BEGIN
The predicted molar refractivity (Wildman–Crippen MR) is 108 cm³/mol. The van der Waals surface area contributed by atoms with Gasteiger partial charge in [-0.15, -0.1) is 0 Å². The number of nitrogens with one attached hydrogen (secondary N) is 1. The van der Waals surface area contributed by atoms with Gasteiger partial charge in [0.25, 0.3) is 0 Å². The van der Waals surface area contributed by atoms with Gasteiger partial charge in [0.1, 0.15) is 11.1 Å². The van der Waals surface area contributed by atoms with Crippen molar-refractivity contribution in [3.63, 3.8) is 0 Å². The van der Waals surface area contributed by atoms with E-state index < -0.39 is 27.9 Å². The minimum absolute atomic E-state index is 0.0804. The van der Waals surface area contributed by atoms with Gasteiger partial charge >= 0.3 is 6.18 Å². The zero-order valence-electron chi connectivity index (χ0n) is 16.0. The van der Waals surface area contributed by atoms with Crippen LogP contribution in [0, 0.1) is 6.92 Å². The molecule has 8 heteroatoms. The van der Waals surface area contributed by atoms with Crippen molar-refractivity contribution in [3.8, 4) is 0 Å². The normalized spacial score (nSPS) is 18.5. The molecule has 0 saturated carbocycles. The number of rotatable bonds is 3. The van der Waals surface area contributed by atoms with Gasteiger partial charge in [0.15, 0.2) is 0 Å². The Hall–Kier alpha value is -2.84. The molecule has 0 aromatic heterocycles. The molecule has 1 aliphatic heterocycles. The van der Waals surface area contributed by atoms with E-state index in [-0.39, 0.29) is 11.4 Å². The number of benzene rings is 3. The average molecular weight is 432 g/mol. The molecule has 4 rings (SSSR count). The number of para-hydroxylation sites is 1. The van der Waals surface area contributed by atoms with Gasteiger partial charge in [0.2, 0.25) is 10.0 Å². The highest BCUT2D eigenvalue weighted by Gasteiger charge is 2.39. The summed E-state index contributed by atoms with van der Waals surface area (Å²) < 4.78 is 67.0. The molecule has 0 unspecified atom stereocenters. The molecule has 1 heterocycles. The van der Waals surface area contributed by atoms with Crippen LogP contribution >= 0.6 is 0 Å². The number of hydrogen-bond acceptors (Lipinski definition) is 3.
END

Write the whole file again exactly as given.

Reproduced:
The predicted molar refractivity (Wildman–Crippen MR) is 108 cm³/mol. The van der Waals surface area contributed by atoms with Gasteiger partial charge in [-0.15, -0.1) is 0 Å². The number of nitrogens with one attached hydrogen (secondary N) is 1. The van der Waals surface area contributed by atoms with Gasteiger partial charge in [0.25, 0.3) is 0 Å². The van der Waals surface area contributed by atoms with Gasteiger partial charge in [0.1, 0.15) is 11.1 Å². The van der Waals surface area contributed by atoms with Crippen molar-refractivity contribution in [3.63, 3.8) is 0 Å². The van der Waals surface area contributed by atoms with E-state index < -0.39 is 27.9 Å². The minimum absolute atomic E-state index is 0.0804. The van der Waals surface area contributed by atoms with Gasteiger partial charge >= 0.3 is 6.18 Å². The zero-order valence-electron chi connectivity index (χ0n) is 16.0. The van der Waals surface area contributed by atoms with Crippen LogP contribution in [0, 0.1) is 6.92 Å². The molecule has 8 heteroatoms. The van der Waals surface area contributed by atoms with Crippen molar-refractivity contribution in [3.8, 4) is 0 Å². The normalized spacial score (nSPS) is 18.5. The molecule has 0 saturated carbocycles. The number of rotatable bonds is 3. The van der Waals surface area contributed by atoms with Gasteiger partial charge in [0.15, 0.2) is 0 Å². The Hall–Kier alpha value is -2.84. The molecule has 0 aromatic heterocycles. The molecule has 1 aliphatic heterocycles. The van der Waals surface area contributed by atoms with E-state index in [-0.39, 0.29) is 11.4 Å². The number of benzene rings is 3. The average molecular weight is 432 g/mol. The molecule has 4 rings (SSSR count). The number of para-hydroxylation sites is 1. The van der Waals surface area contributed by atoms with Gasteiger partial charge in [0.2, 0.25) is 10.0 Å². The highest BCUT2D eigenvalue weighted by Gasteiger charge is 2.39. The summed E-state index contributed by atoms with van der Waals surface area (Å²) < 4.78 is 67.0. The molecule has 0 unspecified atom stereocenters. The molecule has 1 heterocycles. The van der Waals surface area contributed by atoms with Crippen LogP contribution >= 0.6 is 0 Å². The number of hydrogen-bond acceptors (Lipinski definition) is 3.